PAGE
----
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The Supreme Court ruled against the Navajo Nation on Thursday in a dispute involving water from the drought-stricken Colorado River.

States that draw water from the river — Arizona, Nevada and Colorado — and water districts in California that are also involved in the case had urged the court to decide for them, which the justices did in a 5-4 ruling. Colorado had argued that siding with the Navajo Nation would undermine existing agreements and disrupt the management of the river.

The Biden administration had said that if the court were to come down in favor of the Navajo Nation, the federal government could face lawsuits from many other tribes.

Lawyers for the Navajo Nation had characterized the tribe’s request as modest, saying they simply were seeking an assessment of the tribe’s water needs and a plan to meet them.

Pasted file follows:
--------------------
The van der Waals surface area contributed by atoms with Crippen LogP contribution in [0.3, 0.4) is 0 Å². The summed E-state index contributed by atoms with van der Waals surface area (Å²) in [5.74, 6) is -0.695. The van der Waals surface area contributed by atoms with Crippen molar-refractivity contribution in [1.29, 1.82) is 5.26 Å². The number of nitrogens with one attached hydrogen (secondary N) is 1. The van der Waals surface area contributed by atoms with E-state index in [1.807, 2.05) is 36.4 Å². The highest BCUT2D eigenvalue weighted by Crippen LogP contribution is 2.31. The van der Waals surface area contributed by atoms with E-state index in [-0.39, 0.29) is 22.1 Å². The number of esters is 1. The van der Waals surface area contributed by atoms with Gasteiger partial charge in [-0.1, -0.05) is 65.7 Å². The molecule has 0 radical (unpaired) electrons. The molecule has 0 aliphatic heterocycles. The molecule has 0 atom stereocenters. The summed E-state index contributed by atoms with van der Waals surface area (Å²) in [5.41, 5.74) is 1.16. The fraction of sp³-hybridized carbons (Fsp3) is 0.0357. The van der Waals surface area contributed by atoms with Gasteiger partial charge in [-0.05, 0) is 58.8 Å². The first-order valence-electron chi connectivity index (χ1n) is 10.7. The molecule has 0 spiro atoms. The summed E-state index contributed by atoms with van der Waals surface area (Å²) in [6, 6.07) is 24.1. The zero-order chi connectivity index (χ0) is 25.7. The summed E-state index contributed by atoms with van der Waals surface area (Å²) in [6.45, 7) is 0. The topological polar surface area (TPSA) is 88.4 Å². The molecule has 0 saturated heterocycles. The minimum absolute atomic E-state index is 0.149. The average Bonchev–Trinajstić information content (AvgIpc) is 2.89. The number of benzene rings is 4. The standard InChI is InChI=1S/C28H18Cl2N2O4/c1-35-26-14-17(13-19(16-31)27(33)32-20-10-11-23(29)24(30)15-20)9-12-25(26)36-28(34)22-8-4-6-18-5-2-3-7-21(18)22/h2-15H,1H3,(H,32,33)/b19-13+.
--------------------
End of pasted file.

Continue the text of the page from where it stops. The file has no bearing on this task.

The facts of the case go back to treaties that the tribe and the federal government signed in 1849 and 1868. The second treaty established the reservation as the tribe’s “permanent home” — a promise the Navajo Nation says includes a sufficient supply of water. In 2003 the tribe sued the federal government, arguing it had failed to consider or protect the Navajo Nation’s water rights to the lower portion of the Colorado River.

Writing for a majority made up of conservative justices, Justice Brett Kavanaugh explained that “the Navajos contend that the treaty requires the United States to take affirmative steps to secure water for the Navajos — for example, by assessing the Tribe’s water needs, developing a plan to secure the needed water, and potentially building pipelines, pumps, wells, or other water infrastructure.”

But, Kavanaugh said, “In light of the treaty’s text and history, we conclude that the treaty does not require the United States to take those affirmative steps.”

Kavanaugh acknowledged that water issues are difficult ones.

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